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Crews v. Herbert

September 11, 2008


The opinion of the court was delivered by: VICTOR E. Bianchini United States Magistrate Judge



Pro se petitioner Jammian Crews ("Crews") has pending in this Court a petition for a writ of habeas corpus pursuant to 28 U.S.C. § 2254 challenging his 1998 conviction in Erie County Court on charges of depraved indifference murder, assault with a deadly weapon, and related offenses. The charges stemmed from a shooting incident in which Crews fired a shotgun into the cab of truck in which two men were sitting, striking the driver in the abdomen and the passenger in the left arm. The driver subsequently died of massive internal injuries, and the passenger sustained debilitating and permanent injury to his arm. Immediately prior to the shooting, the passenger had attempted to buy crack cocaine from Crews with phony money. As soon as Crews released that the money had been altered, he told the man to get of there. Right after the man got back into the truck, Crews approached the vehicle and began firing his shotgun from several feet away. Crews was charged with both intentional murder and depraved indifference murder. The jury voted to acquit Crews of intentional murder but returned a guilty verdict on the charge of depraved indifference murder.

Crews' conviction was affirmed in 2001, and he filed this petition in 2002. On February 12, 2007, Crews sent a letter to the Clerk of Court titled "Writ Held In Abeyance Requested." See Docket No. 9. Crews stated that "[a]t this time . . . there has been some changes in the Law with respect to my case and some claims that need to be addressed by the Lower Court and if by chance, be exhausted in order to be heard in This Court." Id. Crews stated, "I am requesting for an extension of time and/or my Writ of Habeas Corpus to be held in abeyance until the claims I am addressing to the Lower State Court can be resolved." Id. In this letter, Crews provides no details as to the claims he intended to present to the state court and did not indicate whether he had commenced exhaustion proceedings in state court. For the reasons that follow, I find that it would not be an appropriate exercise of discretion to invoke the stay-and-abeyance procedure in this case.


Upon reviewing Crews' Petition (Docket No. 1), the Court notes that it does not appear to be a "mixed petition"--i.e., one that contains both exhausted and unexhausted claims. See Rose v. Lundy, 455 U.S. 509 (1982). A review of the state court records reveals that Crews presented all of the claims raised in the Petition in his appellate brief on direct appeal of conviction to the Appellate Division, Fourth Department, of New York State Supreme Court. Thus, it does not appear that the Court is presented with a "mixed" petition at this time. Rather, based on this Court's reading of Crews' Request for a Stay, he is seeking to add a new, unexhausted claim to his Petition. If this is the case, then Crews must, in addition to re-filing his motion for a stay, file a motion to amend the petition to include the new unexhausted claim or claims petitioner seeks to add to the petition. The motion to amend the petition must attach a proposed amended petition that raises both the claims now raised in the petition and the new proposed claim or claims that petitioner intends to exhaust in state court.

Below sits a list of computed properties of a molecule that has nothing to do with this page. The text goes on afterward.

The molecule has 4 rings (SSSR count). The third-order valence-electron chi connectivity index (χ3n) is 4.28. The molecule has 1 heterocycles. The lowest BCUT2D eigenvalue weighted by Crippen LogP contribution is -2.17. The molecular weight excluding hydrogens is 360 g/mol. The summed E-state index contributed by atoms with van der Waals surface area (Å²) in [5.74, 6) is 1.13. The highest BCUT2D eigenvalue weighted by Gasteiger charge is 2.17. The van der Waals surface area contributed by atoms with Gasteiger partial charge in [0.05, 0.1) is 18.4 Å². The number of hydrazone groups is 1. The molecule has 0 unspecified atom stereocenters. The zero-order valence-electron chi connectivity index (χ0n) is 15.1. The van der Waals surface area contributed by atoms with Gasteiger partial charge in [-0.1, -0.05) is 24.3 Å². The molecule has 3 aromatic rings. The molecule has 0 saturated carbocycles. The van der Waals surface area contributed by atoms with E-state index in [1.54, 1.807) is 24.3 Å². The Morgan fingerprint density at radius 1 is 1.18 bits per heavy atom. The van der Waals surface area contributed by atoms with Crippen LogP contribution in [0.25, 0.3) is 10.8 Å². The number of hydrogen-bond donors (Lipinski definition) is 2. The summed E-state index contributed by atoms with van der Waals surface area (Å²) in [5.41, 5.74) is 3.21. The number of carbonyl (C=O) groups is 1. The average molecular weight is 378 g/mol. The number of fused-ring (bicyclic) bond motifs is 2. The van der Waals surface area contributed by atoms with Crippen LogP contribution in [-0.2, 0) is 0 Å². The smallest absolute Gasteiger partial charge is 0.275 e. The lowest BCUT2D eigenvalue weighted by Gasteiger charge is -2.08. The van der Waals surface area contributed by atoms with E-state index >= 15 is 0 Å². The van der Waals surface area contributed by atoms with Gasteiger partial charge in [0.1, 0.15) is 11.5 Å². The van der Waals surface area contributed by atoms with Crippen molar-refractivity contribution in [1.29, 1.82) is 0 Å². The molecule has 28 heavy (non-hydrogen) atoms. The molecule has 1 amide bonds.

In his motion to amend the petition, petitioner is advised that he should address the "relation back" requirement of Rule 15(c) of the Federal Rules of Civil Procedure. Where a petitioner seeks to add a new claim to his habeas petition after the expiration of the statute of limitations*fn1 , he is required to show that the proposed amendment "relates back" to the claims in the original petition. Fama v. Commissioner of Corr. Servs., 235 F.3d 804, 816 (2d Cir. 2000) ("[W]e hold that Rule 15(c) [of the Federal Rules of Civil Procedure] applies to [28 U.S.C.] § 2254 petitions for habeas corpus."). An amendment relates back if the claim that is sought to be added "arose out of the conduct, transaction, or occurrence set forth" in the original petition. FED. R. CIV. P. 15(c)(1)(B).*fn2 The Supreme Court recently has circumscribed the definition of Rule 15(c)'s "conduct, transaction, or occurrence" in the habeas context, holding that it cannot be read to encompass a petitioner's state-court criminal "trial, conviction, or sentence." See Mayle v. Felix, 545 U .S. 644, 656 (2005). According to the Mayle court, to hold otherwise would mean that "virtually any" proposed amendments to a habeas petition would "relate back" for purposes of Rule 15(c), since "federal habeas claims, by their very nature, challenge the constitutionality of a conviction or sentence, and commonly attack proceedings anterior thereto." Id. at 657 (citation omitted). Instead, the Supreme Court determined that "relation back will be in order" provided that "the original and amended petitions state claims that are tied to a common core of operative facts." Id. A proposed amendment, however, will not "relate back" to the date of the original petition "when it asserts a new ground for relief supported by facts that differ in both time and type from those the original pleading set forth." Id.